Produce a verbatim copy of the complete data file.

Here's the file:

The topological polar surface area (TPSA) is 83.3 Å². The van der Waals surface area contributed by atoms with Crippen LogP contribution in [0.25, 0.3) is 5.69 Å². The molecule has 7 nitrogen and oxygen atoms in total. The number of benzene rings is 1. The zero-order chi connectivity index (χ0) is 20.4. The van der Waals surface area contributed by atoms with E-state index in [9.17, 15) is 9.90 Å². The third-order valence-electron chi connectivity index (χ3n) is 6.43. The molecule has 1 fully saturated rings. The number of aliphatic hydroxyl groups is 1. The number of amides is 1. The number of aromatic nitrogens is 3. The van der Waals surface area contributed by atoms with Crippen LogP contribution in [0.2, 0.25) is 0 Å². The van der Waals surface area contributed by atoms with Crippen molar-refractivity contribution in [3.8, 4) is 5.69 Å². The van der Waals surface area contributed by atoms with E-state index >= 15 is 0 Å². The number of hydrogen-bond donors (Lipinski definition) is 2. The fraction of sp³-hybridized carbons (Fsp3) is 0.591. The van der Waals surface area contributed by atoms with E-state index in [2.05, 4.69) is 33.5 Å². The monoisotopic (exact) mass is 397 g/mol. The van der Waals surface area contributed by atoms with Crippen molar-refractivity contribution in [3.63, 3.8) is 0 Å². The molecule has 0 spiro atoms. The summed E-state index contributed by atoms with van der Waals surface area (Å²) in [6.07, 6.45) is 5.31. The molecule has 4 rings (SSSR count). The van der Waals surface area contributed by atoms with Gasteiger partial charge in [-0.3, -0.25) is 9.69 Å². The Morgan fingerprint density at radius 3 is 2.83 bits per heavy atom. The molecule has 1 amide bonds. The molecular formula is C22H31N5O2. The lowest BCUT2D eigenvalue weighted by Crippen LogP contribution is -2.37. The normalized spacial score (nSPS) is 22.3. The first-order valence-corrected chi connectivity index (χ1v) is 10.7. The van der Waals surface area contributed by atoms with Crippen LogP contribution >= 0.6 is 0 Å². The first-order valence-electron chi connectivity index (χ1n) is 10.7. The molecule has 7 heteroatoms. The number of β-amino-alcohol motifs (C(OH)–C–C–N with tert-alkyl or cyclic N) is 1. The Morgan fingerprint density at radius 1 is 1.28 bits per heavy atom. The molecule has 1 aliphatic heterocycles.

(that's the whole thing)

The topological polar surface area (TPSA) is 83.3 Å². The van der Waals surface area contributed by atoms with Crippen LogP contribution in [0.25, 0.3) is 5.69 Å². The molecule has 7 nitrogen and oxygen atoms in total. The number of benzene rings is 1. The zero-order chi connectivity index (χ0) is 20.4. The van der Waals surface area contributed by atoms with E-state index in [9.17, 15) is 9.90 Å². The third-order valence-electron chi connectivity index (χ3n) is 6.43. The molecule has 1 fully saturated rings. The number of aliphatic hydroxyl groups is 1. The number of amides is 1. The number of aromatic nitrogens is 3. The van der Waals surface area contributed by atoms with Crippen LogP contribution in [0.2, 0.25) is 0 Å². The van der Waals surface area contributed by atoms with Crippen molar-refractivity contribution in [3.8, 4) is 5.69 Å². The van der Waals surface area contributed by atoms with E-state index >= 15 is 0 Å². The number of hydrogen-bond donors (Lipinski definition) is 2. The fraction of sp³-hybridized carbons (Fsp3) is 0.591. The van der Waals surface area contributed by atoms with E-state index in [2.05, 4.69) is 33.5 Å². The monoisotopic (exact) mass is 397 g/mol. The van der Waals surface area contributed by atoms with Crippen molar-refractivity contribution in [3.63, 3.8) is 0 Å². The molecule has 0 spiro atoms. The summed E-state index contributed by atoms with van der Waals surface area (Å²) in [6.07, 6.45) is 5.31. The molecule has 4 rings (SSSR count). The van der Waals surface area contributed by atoms with Gasteiger partial charge in [-0.3, -0.25) is 9.69 Å². The Morgan fingerprint density at radius 3 is 2.83 bits per heavy atom. The molecule has 1 amide bonds. The molecular formula is C22H31N5O2. The lowest BCUT2D eigenvalue weighted by Crippen LogP contribution is -2.37. The normalized spacial score (nSPS) is 22.3. The first-order valence-corrected chi connectivity index (χ1v) is 10.7. The van der Waals surface area contributed by atoms with Crippen LogP contribution >= 0.6 is 0 Å². The first-order valence-electron chi connectivity index (χ1n) is 10.7. The molecule has 7 heteroatoms. The number of β-amino-alcohol motifs (C(OH)–C–C–N with tert-alkyl or cyclic N) is 1. The Morgan fingerprint density at radius 1 is 1.28 bits per heavy atom. The molecule has 1 aliphatic heterocycles.